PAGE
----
For big companies and tool providers, the documentation is always getting better. The economics of the situation demand that they do everything to keep their user base happy. However, for smaller to mid-size companies, particularly those that have an IT department rather than a software development unit, I am not seeing the sort of progress I hoped for. The notion that any company that produces software or systems should have a technical editor on staff is still hard to sell. Either the hope is that one day they will hire a sole technical writer to make it all better, or they think that the current documentation efforts of the software developers are good enough. While it is true that all content creation needs to be generated by the subject matter expert, a good technical editor can teach content creators how to be more effective. Also, the tech editor understands the big picture, the overall taxonomy of the knowledge base that needs to be satisfied, as well as the style guidelines required to make the work consistent in the short and long term.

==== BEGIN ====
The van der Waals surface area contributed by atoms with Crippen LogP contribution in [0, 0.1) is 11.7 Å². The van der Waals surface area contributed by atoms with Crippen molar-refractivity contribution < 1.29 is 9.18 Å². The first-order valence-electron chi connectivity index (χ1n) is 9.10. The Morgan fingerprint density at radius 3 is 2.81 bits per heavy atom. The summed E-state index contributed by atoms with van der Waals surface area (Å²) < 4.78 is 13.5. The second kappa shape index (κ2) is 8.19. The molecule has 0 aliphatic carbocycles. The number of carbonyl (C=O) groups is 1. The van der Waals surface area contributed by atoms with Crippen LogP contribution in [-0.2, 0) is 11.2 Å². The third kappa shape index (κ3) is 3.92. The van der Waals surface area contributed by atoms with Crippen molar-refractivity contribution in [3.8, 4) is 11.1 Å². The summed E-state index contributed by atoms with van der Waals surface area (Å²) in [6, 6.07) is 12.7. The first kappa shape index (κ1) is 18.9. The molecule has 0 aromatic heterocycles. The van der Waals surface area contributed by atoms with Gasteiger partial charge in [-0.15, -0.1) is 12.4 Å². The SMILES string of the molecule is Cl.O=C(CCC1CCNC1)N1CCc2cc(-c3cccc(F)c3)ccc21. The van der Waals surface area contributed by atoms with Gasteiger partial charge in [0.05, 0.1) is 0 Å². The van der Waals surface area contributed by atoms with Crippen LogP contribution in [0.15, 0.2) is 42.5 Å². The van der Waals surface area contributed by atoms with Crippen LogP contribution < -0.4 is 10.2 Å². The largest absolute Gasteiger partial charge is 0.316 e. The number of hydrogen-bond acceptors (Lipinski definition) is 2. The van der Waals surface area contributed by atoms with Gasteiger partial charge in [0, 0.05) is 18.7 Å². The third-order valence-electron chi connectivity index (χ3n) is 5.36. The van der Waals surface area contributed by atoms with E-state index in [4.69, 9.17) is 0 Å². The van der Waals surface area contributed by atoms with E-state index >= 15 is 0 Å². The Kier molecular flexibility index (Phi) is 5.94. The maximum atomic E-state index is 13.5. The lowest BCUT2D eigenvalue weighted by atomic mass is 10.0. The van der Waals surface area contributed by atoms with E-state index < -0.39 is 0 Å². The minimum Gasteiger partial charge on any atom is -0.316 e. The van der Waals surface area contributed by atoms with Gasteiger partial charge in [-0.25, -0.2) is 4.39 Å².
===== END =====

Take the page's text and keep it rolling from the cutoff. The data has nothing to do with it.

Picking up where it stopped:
And then there is the continuing emergence of video as a documentation resource. I am going to talk a lot about video in the 7 Rules 2016 talk. There is a lot of work to be done.

I have a vision: 2016 will be the Year of the Open Source Haiku. What's your documentation advice, given via haiku?

That which we value,
should be well documented,
delightfully so.

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Rikki Endsley is the Developer Program managing editor at Red Hat, and a former community architect and editor for Opensource.com.


I love your rule #1 and "avoid ambiguous pronouns." Great interview.